Why everyone doesn’t have chickens, I don’t know. Chickens are some of the easiest animal to keep and they are incredibly useful. Besides supplying eggs, they eat a ton of bugs, provide valuable fertilizer for your garden, make great pets and are fun to have around. You can also always eat them if you are so inclined.
I recently put our chickens to work for us in another way. We do a lot of composting around here, the old plants and leaves that come out of the garden typically go straight to the compost pile. We have old hay and straw from the horses, grass and weeds from mowing, chicken and horse manure and all our kitchen scraps. Normally a good compost pile requires a lot of turning and time to make sure temperatures get hot enough and everything breaks down evenly. Not long ago I decided to build a simple cage from 1/4″ hardware cloth inside our chicken pen with some steps for them to get in and out easily and began filling it, in hopes that the chickens could save me some work. My base layer came from cleaning the chicken coop itself. Old hay and chicken manure is some of the best composting material you can get your hands on. Plus it gave me a great excuse to give the coop an extra thorough cleaning. I then added leaves and plant scraps from the garden, some oak leaves I raked up and the clippings from the lawn mower. I thoroughly wetted everything down and let the chickens go to work. They are busy creatures and scratch constantly, so they do an excellent job of turning the compost themselves. Every day I add our kitchen scraps and some greens from the garden and they quickly devour what they like and scratch the rest right into the compost. This has the added bonus of giving caged chickens something to do so they don’t get bored and some extra nutritious feed, cutting down on our feed bill. The hardware cloth contains the compost while allowing it to get enough air circulation and is easily assembled and disassembled. I put the whole thing together in about 15 minutes with materials left over from other projects. If you purchase all the material new you should be able to build this for under $50 and it will last for ever.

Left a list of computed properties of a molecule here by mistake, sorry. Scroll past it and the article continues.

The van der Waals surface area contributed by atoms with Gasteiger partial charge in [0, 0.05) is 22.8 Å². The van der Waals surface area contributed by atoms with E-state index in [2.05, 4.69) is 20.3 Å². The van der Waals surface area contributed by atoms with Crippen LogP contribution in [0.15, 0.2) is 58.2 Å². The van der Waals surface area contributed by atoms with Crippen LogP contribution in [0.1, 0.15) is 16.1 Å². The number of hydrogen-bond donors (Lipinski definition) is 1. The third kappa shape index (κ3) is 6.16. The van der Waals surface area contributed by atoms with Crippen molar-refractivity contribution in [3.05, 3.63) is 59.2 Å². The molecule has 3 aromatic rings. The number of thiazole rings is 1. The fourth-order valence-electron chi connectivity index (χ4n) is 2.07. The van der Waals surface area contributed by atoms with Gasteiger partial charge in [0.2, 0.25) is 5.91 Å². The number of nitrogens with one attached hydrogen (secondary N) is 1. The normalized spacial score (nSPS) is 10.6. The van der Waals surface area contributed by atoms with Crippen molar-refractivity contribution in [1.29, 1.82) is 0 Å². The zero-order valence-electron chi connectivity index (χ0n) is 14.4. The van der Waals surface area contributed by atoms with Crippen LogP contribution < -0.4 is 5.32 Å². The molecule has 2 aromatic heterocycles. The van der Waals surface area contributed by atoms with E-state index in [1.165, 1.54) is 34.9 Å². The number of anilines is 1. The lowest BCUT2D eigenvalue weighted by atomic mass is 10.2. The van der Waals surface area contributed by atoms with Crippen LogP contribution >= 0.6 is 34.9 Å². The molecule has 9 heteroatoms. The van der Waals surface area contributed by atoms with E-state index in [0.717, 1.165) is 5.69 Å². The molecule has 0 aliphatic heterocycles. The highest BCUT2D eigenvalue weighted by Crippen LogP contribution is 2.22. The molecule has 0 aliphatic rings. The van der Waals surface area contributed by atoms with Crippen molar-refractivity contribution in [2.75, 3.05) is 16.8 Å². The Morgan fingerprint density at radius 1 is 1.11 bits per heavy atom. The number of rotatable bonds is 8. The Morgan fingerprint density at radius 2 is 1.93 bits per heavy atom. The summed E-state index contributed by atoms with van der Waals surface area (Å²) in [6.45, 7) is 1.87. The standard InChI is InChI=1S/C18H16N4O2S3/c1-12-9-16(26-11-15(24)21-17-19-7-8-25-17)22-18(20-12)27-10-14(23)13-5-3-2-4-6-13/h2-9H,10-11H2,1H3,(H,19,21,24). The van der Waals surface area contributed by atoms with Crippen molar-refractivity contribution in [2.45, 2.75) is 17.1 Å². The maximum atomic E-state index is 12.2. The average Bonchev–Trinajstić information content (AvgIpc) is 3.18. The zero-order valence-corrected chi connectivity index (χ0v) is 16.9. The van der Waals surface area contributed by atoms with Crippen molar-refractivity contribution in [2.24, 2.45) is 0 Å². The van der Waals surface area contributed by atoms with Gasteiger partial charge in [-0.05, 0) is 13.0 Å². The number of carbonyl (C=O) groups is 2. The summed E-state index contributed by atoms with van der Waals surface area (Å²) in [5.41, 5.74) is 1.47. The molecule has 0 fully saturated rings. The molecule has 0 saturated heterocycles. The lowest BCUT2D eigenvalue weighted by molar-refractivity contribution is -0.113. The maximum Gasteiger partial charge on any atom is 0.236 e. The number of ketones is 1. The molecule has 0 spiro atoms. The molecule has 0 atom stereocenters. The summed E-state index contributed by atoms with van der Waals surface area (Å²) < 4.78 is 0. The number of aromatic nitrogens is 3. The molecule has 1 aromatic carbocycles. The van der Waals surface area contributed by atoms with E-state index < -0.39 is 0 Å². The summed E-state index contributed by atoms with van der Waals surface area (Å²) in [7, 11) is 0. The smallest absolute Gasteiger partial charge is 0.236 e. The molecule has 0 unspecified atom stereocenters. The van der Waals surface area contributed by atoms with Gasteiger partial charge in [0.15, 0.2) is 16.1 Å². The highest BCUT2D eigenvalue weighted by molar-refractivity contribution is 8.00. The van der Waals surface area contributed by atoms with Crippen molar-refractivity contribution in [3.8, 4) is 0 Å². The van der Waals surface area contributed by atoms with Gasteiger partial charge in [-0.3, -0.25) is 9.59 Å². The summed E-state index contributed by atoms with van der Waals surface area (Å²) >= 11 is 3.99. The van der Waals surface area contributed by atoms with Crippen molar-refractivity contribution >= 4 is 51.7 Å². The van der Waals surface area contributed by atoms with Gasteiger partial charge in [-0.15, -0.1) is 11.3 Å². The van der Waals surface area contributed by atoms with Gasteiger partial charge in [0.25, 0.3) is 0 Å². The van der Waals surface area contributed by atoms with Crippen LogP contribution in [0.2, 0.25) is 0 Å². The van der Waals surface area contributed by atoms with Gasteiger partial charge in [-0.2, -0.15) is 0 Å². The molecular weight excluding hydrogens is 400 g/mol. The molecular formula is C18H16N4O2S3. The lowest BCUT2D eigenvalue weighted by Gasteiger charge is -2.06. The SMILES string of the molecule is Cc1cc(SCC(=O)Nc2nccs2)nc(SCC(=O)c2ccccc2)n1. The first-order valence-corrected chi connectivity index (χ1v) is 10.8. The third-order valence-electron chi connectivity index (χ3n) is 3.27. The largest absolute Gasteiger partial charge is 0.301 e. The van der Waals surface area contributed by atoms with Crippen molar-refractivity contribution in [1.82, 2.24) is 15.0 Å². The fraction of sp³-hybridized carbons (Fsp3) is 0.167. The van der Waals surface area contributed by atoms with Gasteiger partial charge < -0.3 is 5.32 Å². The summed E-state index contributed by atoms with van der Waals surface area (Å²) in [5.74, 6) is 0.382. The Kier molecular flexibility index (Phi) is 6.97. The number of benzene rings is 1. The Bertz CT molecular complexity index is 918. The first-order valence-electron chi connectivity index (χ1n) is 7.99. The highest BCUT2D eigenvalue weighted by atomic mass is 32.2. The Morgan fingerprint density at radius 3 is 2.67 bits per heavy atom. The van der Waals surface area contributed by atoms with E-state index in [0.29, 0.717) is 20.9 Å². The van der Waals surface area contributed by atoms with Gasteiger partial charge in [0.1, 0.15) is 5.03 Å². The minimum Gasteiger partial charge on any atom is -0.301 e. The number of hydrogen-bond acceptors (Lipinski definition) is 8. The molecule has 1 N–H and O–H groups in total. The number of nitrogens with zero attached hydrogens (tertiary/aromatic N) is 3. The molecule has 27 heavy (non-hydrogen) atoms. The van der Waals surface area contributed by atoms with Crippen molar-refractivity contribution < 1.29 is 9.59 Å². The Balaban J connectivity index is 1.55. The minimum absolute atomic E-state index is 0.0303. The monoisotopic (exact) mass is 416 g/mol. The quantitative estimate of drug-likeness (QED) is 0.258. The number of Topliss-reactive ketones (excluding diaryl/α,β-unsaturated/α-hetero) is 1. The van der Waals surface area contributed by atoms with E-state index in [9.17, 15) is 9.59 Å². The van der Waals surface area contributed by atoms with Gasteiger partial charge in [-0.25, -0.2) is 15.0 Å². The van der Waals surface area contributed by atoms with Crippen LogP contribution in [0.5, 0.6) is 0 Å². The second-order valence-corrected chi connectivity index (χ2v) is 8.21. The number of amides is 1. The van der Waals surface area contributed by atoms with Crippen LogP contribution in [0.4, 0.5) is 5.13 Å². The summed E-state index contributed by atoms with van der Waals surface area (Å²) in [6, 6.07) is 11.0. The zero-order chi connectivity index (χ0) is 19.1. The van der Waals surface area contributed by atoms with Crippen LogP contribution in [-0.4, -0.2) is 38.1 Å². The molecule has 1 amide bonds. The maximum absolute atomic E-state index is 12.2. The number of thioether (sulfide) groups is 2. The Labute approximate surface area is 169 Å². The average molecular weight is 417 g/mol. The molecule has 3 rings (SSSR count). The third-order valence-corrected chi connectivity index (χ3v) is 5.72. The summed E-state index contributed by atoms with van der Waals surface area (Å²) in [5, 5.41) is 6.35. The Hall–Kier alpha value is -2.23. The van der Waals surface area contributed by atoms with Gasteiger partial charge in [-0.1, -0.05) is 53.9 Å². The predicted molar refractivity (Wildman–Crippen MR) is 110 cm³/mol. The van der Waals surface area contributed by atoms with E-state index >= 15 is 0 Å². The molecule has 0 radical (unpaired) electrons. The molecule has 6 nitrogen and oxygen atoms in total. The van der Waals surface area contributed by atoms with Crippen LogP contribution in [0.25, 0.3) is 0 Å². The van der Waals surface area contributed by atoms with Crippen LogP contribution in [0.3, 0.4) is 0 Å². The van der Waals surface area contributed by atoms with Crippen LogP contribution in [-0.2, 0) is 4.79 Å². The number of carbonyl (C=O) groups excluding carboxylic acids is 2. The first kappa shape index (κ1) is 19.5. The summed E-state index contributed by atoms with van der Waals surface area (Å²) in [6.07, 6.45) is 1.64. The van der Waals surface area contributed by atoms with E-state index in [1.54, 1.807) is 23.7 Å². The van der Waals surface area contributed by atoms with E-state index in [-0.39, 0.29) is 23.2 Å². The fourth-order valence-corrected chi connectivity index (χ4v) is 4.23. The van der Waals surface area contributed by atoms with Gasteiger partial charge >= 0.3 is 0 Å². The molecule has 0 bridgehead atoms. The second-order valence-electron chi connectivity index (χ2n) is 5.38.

After two weeks things are starting to look pretty good.
I do turn the pile by hand several times, just to make sure everything is cooking and looks good, but I have found that this is a much easier and quicker way to compost than other methods I have used. Plus it is very entertaining for the chickens and helps cut down on the feed bill.
Simple DIY Chicken Compost Pile
Things you will need:
- 20 Feet of 1/4 inch hardware cloth (3 ft tall)
- (4) 3 foot T-posts
- Wire for tying ends
- 6-8 cinder blocks or something else for steps
Pound your four T-posts into the ground in a 5×5 foot square. Attach 20 feet of 1/4 inch hardware cloth to posts with wire or twine. Leave one side that is easy to open for turning compost and removal. Stack blocks or whatever you decide to use for steps. Add compost material and let your chickens go to work!